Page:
[Estimating the completeness of AIDS reporting in Spain]

Gac Sanit. 2001 Nov-Dec;15(6):482-9. doi: 10.1016/s0213-9111(01)71610-x.
[Article in Spanish]


Objective: To evaluate AIDS case reporting in the Spanish regions as compared with the AIDS deaths registered in mortality statistics, in order to identify possible deviations indicative of underreporting.

Methods: We carried out an ecological analysis taking each region as a unit. We compared incidence and mortality obtained from the AIDS reporting system with the HIV/AIDS deaths obtained from the mortality statistics of the Spanish Institute for Statistics. The 1986-1998 period was analysed globally, then the analysis was repeated for the 1995-1998 period.

Results: In the 1986-1998 period there was a good correlation (r = 0.93) between the AIDS incidence rates and HIV/AIDS mortality rates obtained from death statistics. Some regions presented an AIDS incidence lower than expected according to their mortality rate when it was compared with the national average, with Asturias (27%), Comunidad Valenciana (26%), Andalucia (20%), Ceuta (18%) and Cantabria (13%) standing out. Taking as a reference the five regions with the highest completeness, the underreporting in Spain was of 13%. In the 1995-1998 period these deviations increased moderately. In the 1986-1998 period, 18.9% less deaths were notified to the AIDS reporting system in comparison with death statistics, showing a great variability between regions.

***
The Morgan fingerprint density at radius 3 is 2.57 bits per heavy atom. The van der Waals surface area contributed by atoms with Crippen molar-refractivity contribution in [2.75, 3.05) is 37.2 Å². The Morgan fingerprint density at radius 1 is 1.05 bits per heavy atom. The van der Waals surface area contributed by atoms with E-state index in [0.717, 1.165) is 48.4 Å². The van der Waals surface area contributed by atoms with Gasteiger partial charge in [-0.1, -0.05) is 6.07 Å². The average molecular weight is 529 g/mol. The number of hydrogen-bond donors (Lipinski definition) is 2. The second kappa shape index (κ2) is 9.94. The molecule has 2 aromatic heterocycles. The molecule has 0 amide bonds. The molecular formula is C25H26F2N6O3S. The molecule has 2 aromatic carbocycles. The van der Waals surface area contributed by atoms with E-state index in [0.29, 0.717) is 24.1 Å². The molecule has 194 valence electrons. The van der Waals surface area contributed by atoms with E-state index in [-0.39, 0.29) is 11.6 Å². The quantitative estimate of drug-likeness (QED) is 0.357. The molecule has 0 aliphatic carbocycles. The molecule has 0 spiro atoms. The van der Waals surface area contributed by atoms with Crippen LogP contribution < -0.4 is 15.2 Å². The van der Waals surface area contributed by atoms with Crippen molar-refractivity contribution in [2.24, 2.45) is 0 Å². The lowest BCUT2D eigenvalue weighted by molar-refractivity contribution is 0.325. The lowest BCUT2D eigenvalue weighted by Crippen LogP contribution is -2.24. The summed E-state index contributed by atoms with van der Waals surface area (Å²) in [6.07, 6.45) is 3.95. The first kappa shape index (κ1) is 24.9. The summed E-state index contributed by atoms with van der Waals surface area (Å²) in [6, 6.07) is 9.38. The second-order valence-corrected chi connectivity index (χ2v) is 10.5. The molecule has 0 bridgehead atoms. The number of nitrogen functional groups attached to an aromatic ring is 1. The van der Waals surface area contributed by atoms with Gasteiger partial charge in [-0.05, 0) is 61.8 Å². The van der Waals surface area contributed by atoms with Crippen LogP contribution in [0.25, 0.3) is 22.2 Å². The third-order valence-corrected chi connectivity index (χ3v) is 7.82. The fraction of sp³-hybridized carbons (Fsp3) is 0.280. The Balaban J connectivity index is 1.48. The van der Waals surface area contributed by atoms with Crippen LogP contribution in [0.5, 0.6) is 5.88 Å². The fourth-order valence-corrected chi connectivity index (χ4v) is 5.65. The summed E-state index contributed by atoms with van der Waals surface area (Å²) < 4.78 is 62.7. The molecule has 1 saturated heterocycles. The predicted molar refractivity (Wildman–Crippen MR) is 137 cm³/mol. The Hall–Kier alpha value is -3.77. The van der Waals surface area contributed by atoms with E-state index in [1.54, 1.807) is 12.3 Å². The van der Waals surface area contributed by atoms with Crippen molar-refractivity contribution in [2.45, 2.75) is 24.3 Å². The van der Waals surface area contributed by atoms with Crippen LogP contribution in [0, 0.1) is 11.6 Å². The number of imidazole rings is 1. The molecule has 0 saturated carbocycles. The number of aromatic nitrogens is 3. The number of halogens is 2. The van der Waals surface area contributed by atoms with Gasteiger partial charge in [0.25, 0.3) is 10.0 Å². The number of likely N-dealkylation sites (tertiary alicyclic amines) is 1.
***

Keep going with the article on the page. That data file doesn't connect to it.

Conclusions: In Spain the reporting level of AIDS cases is acceptable for the aims of surveillance, although in some regions measures to improve it should be taken. The notification of deaths to the AIDS reporting system presents great deficiencies.

Publication types

  • Comparative Study
  • English Abstract
  • Research Support, Non-U.S. Gov't

MeSH terms

  • Acquired Immunodeficiency Syndrome / epidemiology*
  • Acquired Immunodeficiency Syndrome / mortality
  • Data Collection
  • HIV Infections / epidemiology
  • HIV Infections / mortality
  • Humans
  • Incidence
  • Spain / epidemiology